Posts Tagged ‘backgrounders’


Is Digital Media Changing PR’s Role in News-Gathering?

Wednesday, August 18th, 2010
Flickr Image: Yago.com

Flickr Image: yago1.com

The Oriella PR Network issued their 2010 Digital Journalism Study recently. The survey consisted of 770 journalists across 15 countries, and is used to find out how digital media has changed the nature of news-gathering. In reviewing this study, I naturally paid the most attention to those items that directly affect public relations and media relations practitioners. 

For example, according to the report, “interest in traditional news content remains healthy.”  Results showed:

  • 75 percent of journalists surveyed indicated they like to receive emailed press releases, and
  • 52 percent want to receive still photography.

Interestingly, demand for social media news releases (SMNRs), chosen by 19 percent of journalists in 2008’s survey, and 15 percent in 2009, has leveled off at 16 percent in 2010.  

  • Video content has fallen to 27.5 percent from 35 percent.
  • Audio / podcasts have fallen to 15 percent from 19 percent.

The report notes it is possible that these declines may be due to the fact that publications have the capabilities to produce their own multi-media content now. Previously they were more reliant on content from third parties.

Considering the international reach of this survey, I was curious if our own U.S.-based media followed suit. I set-up a (very un-scientific) three-question survey on PollDaddy and asked my Twitter and LinkedIn journalist connections to respond. There were only a handful of responses, but the poll answered my question.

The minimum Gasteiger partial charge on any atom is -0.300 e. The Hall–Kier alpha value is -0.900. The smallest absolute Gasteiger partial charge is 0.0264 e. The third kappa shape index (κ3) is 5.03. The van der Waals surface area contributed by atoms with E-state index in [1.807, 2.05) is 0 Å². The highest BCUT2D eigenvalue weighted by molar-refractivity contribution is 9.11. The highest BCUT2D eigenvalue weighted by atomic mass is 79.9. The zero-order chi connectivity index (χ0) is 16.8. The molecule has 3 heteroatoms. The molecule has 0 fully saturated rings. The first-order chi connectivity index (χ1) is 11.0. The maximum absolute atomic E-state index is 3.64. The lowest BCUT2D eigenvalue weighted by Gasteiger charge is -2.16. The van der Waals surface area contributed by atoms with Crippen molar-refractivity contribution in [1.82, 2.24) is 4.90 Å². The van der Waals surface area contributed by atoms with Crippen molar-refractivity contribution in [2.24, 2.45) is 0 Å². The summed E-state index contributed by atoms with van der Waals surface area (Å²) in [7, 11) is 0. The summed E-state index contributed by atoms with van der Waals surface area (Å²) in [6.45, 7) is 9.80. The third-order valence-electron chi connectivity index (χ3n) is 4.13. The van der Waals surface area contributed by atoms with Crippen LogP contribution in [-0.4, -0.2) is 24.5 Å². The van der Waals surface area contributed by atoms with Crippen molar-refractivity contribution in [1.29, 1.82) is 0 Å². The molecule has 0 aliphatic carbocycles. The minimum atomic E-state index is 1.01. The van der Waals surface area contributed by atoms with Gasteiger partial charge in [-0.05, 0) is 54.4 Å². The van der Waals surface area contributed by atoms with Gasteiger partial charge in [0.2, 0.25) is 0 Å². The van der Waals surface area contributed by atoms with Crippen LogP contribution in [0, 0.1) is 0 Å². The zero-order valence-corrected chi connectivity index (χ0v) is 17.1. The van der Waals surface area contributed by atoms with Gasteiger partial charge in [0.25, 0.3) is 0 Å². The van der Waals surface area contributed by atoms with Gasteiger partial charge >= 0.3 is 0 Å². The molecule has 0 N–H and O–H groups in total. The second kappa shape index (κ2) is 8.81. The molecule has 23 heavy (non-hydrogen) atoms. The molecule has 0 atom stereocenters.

• 85 percent of journalists who responded to my survey indicated they prefer to be contacted via email. 
  • 44 percent said it was okay to contact via Twitter, but keep in mind that I posted the survey on Twitter and LinkedIn so the journos that responded are those that are on social networking sites – be wary of assuming this is true across the board.
  • 67 percent want to receive hi-res photos with press releases.
  • 55 percent would like to see supporting documents (such as backgrounders, bios, fact sheets, etc.) and/or attributable quotes. 

When I asked for additional comments, one respondent replied, “I wish press releases had original quotes instead of marketing-speak.”  Another responded, “Short, sweet and to the point. Make it catchy. Make it actually newsworthy. Make it interesting. And don’t send something that’s happening that day. Timing is EVERYTHING.”

Jessica Pupillo, freelance writer and editorial director for St. Louis Sprout & About, opined: “Put the news release headline in the subject line of an e-mail. Also put the text of the release in the body of the e-mail, and ALWAYS include copies of the release and access to photos on your online press room. Include a phone number where you can be reached during reasonable hours (7 a.m. to 9 p.m.). If you don’t answer your phone when I call, I may just skip your news.”

The author of the Digital Journalism Study results report surmised, “Time pressures remain – it is down [sic] to the PR community to facilitate access to relevant stories so they can turn it into a compelling story as efficiently as possible.” And, goes so far as to state, “While the communications landscape has become increasingly complex, journalists continue to rely on PR professionals to address the basics of news gathering in the content they produce. Communicators that overlook this essential need do so at their peril.”